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Pair This scene features Greg, Rowley and Fregley telling scary stories around the campfire. Each character has a very different personality. ■ Greg – lazy, impatient, selfish ■ Rowley – immature, naïve, easily frightened ■ Fregley - peculiar, filthy habits, tells disgusting stories Imagine the scene and rehearse possible dialogue between characters. Write a script for the scene. Consider what sound effects you might need. Pairs can join together as a four and practice performing their scripts with one group member creating the sound effects. MUST: make it clear who is speaking at each point in the script SHOULD: use stage directions and punctuation to show actors how to speak COULD: use full range of playscript features Share What happens next? Spend time talking to your pair about what might happen later in this scene or the next. Script and storyboard the rest of the scene, or the next scene – you could use Jeff Kinney’s style to help you draw each frame of your storyboard. Think about when you will want to use close-ups to show emotion on faces, mid-shots to show characters interacting or long shots to establish or re-establish the scene. Success criteria: MUST: use different shot types SHOULD: consider sound effects and music COULD: think about lighting and the length of each shot NB Teachers: Groups of four could develop their scripts and storyboards and perform their scenes to the class before building them into a longer written story with a dilemma.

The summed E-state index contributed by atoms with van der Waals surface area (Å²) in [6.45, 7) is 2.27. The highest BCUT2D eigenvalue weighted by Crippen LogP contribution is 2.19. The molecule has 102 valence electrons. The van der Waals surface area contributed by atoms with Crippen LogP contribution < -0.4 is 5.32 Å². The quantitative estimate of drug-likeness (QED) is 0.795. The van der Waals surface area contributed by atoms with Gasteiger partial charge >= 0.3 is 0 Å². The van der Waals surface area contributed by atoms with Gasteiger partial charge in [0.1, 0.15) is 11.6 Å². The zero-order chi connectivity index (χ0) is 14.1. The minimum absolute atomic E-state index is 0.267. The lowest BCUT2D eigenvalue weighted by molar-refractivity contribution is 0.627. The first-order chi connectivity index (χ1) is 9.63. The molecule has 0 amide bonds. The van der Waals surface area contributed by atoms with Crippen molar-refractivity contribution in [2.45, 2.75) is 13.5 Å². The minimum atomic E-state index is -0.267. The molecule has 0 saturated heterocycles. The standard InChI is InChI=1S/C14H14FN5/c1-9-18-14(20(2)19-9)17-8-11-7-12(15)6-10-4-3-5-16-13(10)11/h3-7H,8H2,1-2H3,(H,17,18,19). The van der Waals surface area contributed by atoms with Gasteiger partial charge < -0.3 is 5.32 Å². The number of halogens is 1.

Written by Matt Poyton www.filmeducation.org

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Storyboard template

SHOT

DIALOGUE / DESCRIPTION